Postgraduate career needs – Raise your voice!

by Dr Amy Bohren

It’s been more than a decade since I started working with coursework and research postgrads in university career services. When I began, I too was a doctoral student, and was learning along the way, not only about how to do research, and how to navigate university life to get the best out of my experience, but also what it meant to go through the process of ‘becoming’ a person with a PhD. In the early days, I was swept away by the simplicity of the skills-based approach to employability, thinking that my students just needed to develop the skills that employers wanted (in those days, there were long lists), learn how to articulate those skills (by attending a workshop) and then apply for jobs that required those skills. And. Everyone. Would. Be. Happy.

Oh dear, was I wrong… It took just over ten years to complete my PhD on the employability of liberal arts and business students. Aside from the usual supervision problems, the demands of a (mostly) full-time professional job on the side, and a slight addiction to volunteering, my thesis took so long because it took more than two years to realise that the way Australia had been understanding employability was deeply flawed. Some students and grads find it easier to get jobs than others, and it has little to do with how ‘skilled’ they are. Rather, as my research showed, it has more to do with the faculty culture in which you study, and your family background. So that’s why I take a holistic approach to my work as a career practitioner, and why I think it’s important to provide discipline-specific career advice.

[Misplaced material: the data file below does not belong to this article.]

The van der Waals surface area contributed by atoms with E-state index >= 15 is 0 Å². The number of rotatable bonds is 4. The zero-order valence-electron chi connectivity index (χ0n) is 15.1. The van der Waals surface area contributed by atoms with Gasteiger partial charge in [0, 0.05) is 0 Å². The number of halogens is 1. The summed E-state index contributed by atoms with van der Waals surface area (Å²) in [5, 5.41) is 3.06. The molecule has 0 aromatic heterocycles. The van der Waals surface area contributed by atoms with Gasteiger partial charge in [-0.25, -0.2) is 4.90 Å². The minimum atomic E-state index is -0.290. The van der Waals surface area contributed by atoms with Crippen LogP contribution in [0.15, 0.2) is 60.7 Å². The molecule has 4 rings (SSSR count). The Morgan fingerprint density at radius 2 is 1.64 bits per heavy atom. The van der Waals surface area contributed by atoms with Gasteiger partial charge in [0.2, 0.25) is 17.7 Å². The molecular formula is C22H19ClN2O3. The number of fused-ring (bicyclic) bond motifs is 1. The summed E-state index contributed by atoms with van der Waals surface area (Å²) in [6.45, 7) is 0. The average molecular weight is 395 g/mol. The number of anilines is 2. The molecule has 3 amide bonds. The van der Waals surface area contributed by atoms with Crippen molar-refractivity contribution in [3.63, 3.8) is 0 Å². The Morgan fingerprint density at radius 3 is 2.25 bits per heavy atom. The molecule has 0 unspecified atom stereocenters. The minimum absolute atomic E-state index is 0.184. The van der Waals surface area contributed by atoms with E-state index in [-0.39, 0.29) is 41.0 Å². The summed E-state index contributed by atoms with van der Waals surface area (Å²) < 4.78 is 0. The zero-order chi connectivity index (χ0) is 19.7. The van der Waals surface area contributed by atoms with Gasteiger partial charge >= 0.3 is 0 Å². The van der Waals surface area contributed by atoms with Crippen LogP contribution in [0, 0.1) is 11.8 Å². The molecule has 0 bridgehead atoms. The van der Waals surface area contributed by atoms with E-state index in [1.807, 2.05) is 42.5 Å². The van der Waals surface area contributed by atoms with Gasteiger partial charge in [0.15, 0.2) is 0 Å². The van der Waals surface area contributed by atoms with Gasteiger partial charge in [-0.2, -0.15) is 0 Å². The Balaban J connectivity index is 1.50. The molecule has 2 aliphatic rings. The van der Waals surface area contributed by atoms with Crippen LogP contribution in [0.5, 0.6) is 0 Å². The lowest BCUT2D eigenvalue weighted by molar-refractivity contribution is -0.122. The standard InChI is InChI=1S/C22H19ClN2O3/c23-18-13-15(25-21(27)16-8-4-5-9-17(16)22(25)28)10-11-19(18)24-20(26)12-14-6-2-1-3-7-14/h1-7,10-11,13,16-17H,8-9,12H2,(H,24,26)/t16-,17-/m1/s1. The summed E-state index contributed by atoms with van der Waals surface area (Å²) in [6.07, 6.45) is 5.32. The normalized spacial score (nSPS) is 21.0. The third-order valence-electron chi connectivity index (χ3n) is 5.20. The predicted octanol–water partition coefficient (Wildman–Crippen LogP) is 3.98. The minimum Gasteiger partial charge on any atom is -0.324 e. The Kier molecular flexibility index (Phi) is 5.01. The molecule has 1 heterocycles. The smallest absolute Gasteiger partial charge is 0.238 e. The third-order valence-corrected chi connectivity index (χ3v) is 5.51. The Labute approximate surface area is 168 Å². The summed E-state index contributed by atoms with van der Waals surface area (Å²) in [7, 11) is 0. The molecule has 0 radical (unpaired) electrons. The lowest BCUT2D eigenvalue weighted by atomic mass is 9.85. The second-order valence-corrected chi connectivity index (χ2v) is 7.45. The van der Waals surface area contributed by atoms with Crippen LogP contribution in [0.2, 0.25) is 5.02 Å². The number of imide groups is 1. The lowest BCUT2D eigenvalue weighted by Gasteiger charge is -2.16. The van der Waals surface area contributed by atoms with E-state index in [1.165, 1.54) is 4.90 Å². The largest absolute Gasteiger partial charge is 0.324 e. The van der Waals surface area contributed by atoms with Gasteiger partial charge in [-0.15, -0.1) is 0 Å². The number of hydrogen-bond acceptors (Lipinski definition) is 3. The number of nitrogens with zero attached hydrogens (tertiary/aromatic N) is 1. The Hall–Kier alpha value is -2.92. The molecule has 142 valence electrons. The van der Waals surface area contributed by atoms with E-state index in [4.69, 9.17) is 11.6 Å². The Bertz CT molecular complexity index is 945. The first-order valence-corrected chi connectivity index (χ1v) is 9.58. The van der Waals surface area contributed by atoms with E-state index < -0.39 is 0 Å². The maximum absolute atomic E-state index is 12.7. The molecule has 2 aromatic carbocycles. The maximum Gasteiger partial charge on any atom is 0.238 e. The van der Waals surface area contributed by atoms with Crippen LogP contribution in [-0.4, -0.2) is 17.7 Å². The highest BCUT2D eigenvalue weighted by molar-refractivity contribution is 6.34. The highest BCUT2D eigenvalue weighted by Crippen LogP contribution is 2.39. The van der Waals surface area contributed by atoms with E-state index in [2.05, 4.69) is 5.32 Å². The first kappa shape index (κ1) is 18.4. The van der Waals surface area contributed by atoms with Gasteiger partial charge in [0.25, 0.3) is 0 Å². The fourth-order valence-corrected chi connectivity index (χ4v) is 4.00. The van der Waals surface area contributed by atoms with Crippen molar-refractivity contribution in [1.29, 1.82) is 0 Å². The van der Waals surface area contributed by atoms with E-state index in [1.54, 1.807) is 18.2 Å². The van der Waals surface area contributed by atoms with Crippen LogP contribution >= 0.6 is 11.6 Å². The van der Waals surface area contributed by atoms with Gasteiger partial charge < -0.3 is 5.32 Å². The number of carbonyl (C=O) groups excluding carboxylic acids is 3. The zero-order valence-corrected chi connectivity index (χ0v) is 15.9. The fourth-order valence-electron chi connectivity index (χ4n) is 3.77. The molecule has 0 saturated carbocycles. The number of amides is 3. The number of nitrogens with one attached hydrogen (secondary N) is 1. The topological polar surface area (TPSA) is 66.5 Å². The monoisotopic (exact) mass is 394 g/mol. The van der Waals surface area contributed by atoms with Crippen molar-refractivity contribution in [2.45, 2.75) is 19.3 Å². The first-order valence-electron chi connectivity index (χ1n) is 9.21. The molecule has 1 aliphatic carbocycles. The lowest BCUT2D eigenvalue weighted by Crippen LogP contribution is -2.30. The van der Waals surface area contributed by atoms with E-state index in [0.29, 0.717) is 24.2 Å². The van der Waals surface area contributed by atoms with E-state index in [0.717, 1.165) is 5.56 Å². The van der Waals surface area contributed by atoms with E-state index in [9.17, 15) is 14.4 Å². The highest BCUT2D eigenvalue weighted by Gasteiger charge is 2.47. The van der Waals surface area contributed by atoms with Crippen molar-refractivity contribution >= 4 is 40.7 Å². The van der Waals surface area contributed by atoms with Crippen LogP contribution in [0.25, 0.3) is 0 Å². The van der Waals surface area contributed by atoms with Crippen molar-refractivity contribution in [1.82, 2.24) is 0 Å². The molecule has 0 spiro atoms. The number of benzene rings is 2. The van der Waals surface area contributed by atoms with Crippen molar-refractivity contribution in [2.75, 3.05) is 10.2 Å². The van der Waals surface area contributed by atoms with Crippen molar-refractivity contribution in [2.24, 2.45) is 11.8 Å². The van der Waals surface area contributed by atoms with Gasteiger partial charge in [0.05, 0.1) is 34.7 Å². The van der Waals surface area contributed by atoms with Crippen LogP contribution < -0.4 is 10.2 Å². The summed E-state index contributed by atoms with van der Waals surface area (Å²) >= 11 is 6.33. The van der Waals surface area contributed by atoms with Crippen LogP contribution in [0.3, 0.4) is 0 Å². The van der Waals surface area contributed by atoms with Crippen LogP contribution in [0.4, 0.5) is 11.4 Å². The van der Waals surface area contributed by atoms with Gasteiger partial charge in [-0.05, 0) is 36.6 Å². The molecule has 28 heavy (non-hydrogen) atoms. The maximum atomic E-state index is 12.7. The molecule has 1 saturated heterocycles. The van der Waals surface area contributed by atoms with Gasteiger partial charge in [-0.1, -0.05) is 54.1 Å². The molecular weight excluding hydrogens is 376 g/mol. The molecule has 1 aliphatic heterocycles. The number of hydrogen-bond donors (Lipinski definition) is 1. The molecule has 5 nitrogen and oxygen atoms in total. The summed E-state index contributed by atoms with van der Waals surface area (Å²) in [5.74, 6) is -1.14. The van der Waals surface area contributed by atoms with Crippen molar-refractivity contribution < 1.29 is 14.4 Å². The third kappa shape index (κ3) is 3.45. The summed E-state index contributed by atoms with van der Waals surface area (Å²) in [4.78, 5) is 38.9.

In recent years, Red Careers has been my side-hustle. It’s the thing I do because I love it. I never advertised, as clients came to me through word of mouth. But now that I’m expanding my services to provide specialised postgraduate workshops (like I used to at two Melbourne-based unis, but more in-depth), and as I’ve received feedback that an online presence with career resources would be useful, I’m giving it a shot.

After all this time, I’d like to think I understand your needs quite well. But I could be completely wrong. What I know for sure is that the needs of coursework and research students are often quite different to each other, and to that of undergrads. And correct me if I’m wrong, but I’m pretty certain most of you prefer to receive career advice (well, not that I’m the giver of all advice – I learn a lot from clients too, but you get what I mean), face to face rather than online.

So now I’m turning it over to you – I’d be very grateful to know what type of career support you’d find most valuable, and in particular, what sort of workshop, small group career coffee chat and online resource topics you’d find helpful? If you’re someone who supports postgrads, what’s your perspective? Please feel welcome to send me an e-mail.

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